I’m thinking about the definition of the word, “resignation”.
Right now, you might picture leaving your job and the letter that goes along with that unfortunate (or fortunate) experience. But, resignation also refers to the unresisting acceptance of something as inevitable. It’s an unconscious acknowledgement of social norms, like spending money to get basic necessities or wearing clothing in public.
But, resignation goes further than that. It feels more conscious and deliberate.
There are two sides of resignation. There is the person who represents the norm, who naturally experiences it, and who considers the norm as “not their fault”. On the other side, there is the person who goes against the norm and, after a lifetime of being blamed for their natural (or unnatural) position, feels that they shouldn’t expect anything different. An example would be a wealthy homeowner versus a poverty-stricken individual who can’t find stable housing.
So, why am I thinking about resignation?
J.R. LaRose and Angus Reid, players from the BC Lion, made an appearance in Fort St. John as ambassadors of “Be More Than a Bystander” campaign. According to the BC Lions’ main partner, Ending Violence Association of BC, the campaign is “aimed at substantially increasing awareness and understanding about the impact of men's violence against women.”
I was fortunate to watch their presentation when they visited local schools. They were passionate and poised presenters, speaking unashamedly about the importance of leadership and courage. Students were uncomfortable with the subject, but willing to give their thoughtful responses related to daily, complicated, and sometimes traumatizing experiences of gender-based relationships.
Internalizing the realities of violence against women and girls is endlessly challenging. Everyone is aware that teenage girls experience sexual violence far too regularly – one too many drunken parties end in bad decisions. As well, the devastation of domestic violence is felt throughout generations in our community. But, in some ways, violence against women and girls is still put in the same category as social norms related to boys’ and girls’ politics. Boys will be boys – it’s just the way it is.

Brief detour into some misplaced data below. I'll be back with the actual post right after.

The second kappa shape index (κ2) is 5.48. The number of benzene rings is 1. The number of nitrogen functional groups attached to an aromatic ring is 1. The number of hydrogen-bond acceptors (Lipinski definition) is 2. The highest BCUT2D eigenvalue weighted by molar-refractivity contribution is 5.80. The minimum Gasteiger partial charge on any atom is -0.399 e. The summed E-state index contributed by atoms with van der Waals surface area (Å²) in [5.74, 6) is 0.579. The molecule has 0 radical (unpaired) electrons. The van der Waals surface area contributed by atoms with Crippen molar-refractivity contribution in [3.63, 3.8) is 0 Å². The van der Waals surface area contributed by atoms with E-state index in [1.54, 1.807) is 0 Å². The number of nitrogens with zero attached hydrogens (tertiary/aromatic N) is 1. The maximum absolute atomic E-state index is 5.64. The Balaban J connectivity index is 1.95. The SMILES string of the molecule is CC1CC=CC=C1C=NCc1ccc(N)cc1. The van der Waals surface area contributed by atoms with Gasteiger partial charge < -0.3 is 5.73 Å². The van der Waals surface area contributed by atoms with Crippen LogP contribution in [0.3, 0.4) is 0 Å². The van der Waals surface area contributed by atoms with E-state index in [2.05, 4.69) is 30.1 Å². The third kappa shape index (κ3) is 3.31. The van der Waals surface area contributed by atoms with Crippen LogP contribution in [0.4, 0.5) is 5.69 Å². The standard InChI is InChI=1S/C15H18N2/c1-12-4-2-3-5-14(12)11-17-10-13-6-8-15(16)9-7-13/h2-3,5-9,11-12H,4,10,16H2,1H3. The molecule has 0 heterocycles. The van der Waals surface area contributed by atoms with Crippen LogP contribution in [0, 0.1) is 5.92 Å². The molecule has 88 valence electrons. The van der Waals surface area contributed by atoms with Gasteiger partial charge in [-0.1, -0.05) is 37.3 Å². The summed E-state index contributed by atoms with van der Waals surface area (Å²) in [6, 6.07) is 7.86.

Students talked about the inappropriate ways that young men talk about young women, saying things like, “It’s so normal that sometimes it’s kind of bad. It’s a guy thing.” Related to a discussion about whether or not girls deserve negative attention after wearing revealing clothing, one student made the comment, “There’s always going to be the dirt bags that make bad comments” and “If we don’t follow the dress code, we’re asking for it.”
Each statement resonated resignation.
The philosophy of “that’s just the way it is” influences us greatly. Many notable musicians have named their songs after some version of the saying: Phil Collins, Celine Dion, Bruce Hornsby and the Range, Rancid, Rum DMC, Tupac Shakur, Rancid, Tesla, and The Strokes.
Each artists’ lyrics assumes that the listener is the underdog. Here are a few lyrics from these songs and how they relate to the resignation associated with gender-based violence.
Run DMC, “I just go through life with my glasses blurred”:
At school, work, or home, it’s difficult to admit when something someone says feels wrong. We are animals by nature and must control our primal urges. Luckily, we are the top of the food chain. Despite our intelligence, we still remain silent in situations when men and women are speaking inappropriately about the opposite sex.
Tupac Shakur, “I wonder what it takes to make a better place”:
Even though gender issues feel silly and difficult, we wish we understood how to have positive conversations about them that don’t feel awkward. We want to make a difference and speak out, but it’s too difficult. We risk too much to say anything.
Bruce Hornsby and the Range, “Ha, don’t you believe them”:
As one brave student from North Peace Secondary School pointed out, “We need to realize we don’t need to tolerate it.”
If we follow this progression to the end, resignation turns into young women and men working together to resist a way of thinking that puts us in one category or another. We stop fighting. Young women and men learn that they deserve better. Suddenly there is no inevitable circumstances, but only healthy possibilities.